The history of the Finger Lakes wine region dates back to the 1860’s.
There is nothing like taking a weekend drive through wine country in the fall. Virginia may be the closest we have to Greenbrier County for a drive through vineyards, however, there is another wine region on the east coast that lies only eight hours north, in the Finger Lakes of New York.
Around the Keuka, Cayuga, Canandaigua, and Seneca lakes are rolling farmlands sprinkled with fields of grapes. There are currently between 120 and 150 wineries in the area concentrated around the lakes. Upstate New York tends to be a very extreme area in terms of temperature which would normally get too hot and humid for the vines to grow suitable grapes for winemaking. The lakes offer a cooling effect for the summer months regulating the humidity with a nice southerly breeze blowing across them.
The history of the Finger Lakes wine region dates back to the 1860s at the base of Keuka Lake. The first vinifera vineyards of this region were at the southernmost location on the 20-mile-long lake in Hammondsport, NY. Most of the grapes grown in the area were of the labrusca family which are always better for juice and jams rather than wine due to thick skins, large seeds and high natural sugar content. Dr. Konstantin Frank worked for Gold Seal Vineyards, the second oldest winery license of New York State.
The lakes offer a cooling effect for the summer months.
Dr. Frank studied plant science in Ukraine and thoroughly believed that it was the rootstock, not the climate that made the Finger Lakes produce wines that were less than stellar. He met with the president of Gold Seal Vineyards who allowed him a small section of their vineyards to experiment with. In this experimental planting, he used vinifera varietals on rootstock more suited to the soil.
Grafting, as the process is called, is fusing together tissues of two plants making them grow as one. The base of the vine was of the labrusca family, more suited to the weather; the scion (the part that will continue to grow) were of the vinifera family giving life to more complex wines suited to grow in the extreme climate. Eventually Dr Frank took this experience to open his own winery in 1962.
Dr. Frank’s winery is still family-owned.
Dr. Frank’s winery is still family-owned and currently operated by his grandchildren and great-granddaughter along with assistance from many other family members. A visit to this winery in Hammondsport allows you to learn about the rich history of Dr. Frank as well as the entire region in a tasting format. The riesling and a few other limited selections can be found in West Virginia however there are nearly two dozen other offerings of the winery ranging from playful and sweet to dry and complex.
Thanks to that dedication, the wines are now celebrated.
Across the river from Dr Frank is one of the two tasting rooms of Ravines Wine Cellars. The history of Ravines is much briefer than that of Dr. Frank’s however is just as interesting. It was founded in 2001 by Morten & Lisa Hallgren. In the early years of the winery Morten also was the chief winemaker for Dr. Frank and at the time, the only winemaker with formal European education in Oenology.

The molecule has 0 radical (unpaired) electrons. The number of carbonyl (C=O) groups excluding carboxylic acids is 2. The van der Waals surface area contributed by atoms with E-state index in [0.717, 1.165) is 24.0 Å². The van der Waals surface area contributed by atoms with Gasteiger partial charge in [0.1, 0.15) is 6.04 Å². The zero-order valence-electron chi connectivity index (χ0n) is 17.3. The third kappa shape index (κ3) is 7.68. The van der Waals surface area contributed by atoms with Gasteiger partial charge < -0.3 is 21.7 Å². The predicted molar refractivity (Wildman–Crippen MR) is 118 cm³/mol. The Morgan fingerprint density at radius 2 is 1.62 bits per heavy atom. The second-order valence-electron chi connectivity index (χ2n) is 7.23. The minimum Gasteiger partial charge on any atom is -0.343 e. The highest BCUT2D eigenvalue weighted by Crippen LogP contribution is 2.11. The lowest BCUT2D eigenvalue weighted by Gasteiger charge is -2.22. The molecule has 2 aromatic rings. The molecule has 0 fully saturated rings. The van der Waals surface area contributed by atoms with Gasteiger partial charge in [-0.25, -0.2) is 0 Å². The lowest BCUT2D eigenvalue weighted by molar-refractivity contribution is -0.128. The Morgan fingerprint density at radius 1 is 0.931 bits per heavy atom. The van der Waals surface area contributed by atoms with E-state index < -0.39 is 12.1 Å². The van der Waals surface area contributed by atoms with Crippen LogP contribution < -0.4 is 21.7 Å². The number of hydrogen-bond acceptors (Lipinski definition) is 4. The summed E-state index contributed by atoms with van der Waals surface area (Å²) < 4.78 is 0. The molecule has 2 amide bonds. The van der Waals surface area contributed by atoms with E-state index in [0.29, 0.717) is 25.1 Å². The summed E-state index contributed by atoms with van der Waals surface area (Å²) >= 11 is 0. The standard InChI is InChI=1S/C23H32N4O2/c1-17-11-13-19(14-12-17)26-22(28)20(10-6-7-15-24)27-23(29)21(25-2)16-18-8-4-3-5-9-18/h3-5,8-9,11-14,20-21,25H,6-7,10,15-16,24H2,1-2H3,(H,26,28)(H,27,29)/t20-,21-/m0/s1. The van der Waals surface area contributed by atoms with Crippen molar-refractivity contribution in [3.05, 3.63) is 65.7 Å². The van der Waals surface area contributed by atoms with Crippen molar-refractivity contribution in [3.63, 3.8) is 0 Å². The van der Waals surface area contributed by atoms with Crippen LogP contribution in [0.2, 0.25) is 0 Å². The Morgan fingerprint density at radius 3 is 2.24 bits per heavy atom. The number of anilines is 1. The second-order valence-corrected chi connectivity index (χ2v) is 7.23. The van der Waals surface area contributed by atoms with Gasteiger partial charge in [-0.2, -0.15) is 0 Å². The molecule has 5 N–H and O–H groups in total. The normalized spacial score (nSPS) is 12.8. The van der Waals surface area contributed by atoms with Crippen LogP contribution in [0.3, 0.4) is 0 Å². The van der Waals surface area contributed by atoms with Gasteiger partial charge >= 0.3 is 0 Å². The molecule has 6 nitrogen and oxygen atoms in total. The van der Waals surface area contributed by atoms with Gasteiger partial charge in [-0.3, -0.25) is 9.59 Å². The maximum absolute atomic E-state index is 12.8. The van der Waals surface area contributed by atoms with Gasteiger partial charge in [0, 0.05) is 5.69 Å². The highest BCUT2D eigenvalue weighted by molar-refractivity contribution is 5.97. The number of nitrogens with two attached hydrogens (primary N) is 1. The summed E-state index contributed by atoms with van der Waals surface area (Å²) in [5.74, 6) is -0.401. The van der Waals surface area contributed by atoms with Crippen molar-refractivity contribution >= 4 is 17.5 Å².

The wines made by Ravines were not the typical sweeter rieslings that were found at the time in the area. They were drier and had more complexity than most giving them award-winning wines but less public admiration. Instead of conforming to what the public was looking for they took a different route and educated the public on the classic European styles they produced and slowly won the hearts of their critics. Thanks to that dedication the wines are now celebrated with many awards and by wine lovers around the world.
If you combine the European style of Ravines and the experience in grafting of Dr. Frank is Hermann J Wiemer Vineyard. Wiemer grew up in the Mosel region of Germany, one which arguably has the best soils for riesling in the world. When Wiemer immigrated to New York in the 1960s he found a plot of land in Dundee, NY with soils and climate similar to his home vineyards of the Mosel. After Wiemer retired in 2007 his legacy continues with his long-time apprentice taking the helm. When tasted you can see the passion and care put into the bottles with the lingering complexity of the wine.
The wines of the Finger Lakes are accessible, delicious, and should not be dismissed.
If you are unable to or cannot wait to get to Upstate New York all the aforementioned wineries have products available in West Virginia. If you do find yourself driving through the Finger Lakes, the best way to experience the wines to the fullest is to hop on one of the four wine trails. These wine trails were established around the lakes in the 80s to allow visitors a map to taste the local wines with a little direction. The Cayuga Lake Wine Trail was established first and is known as “America’s First Wine Trail.” If you have never followed a wine trail, they are best described as a choose your own adventure in wine tasting. You are even able to purchase a passport for a nominal fee for two of the four trails which allow a complimentary tasting at participating wineries. But trust me, you do not want to try to complete the passport in one day, there are as many as 14 on one trail! Enjoyed at home or 500 miles north where they are produced, the wines of the Finger Lakes are accessible, delicious and should not be dismissed.
Related article: In the Spirit: Harvest Season in the Wine World
– Ginger LaSalle, Hashtag Lewisburg City Paper #127. October 2020. Ginger is formerly a wine sommelier at The Greenbrier Resort. She is a beverage consultant and trainer and shaping beverage programs across Western Massachusetts. Follow Ginger on facebook @winescapeswmass.
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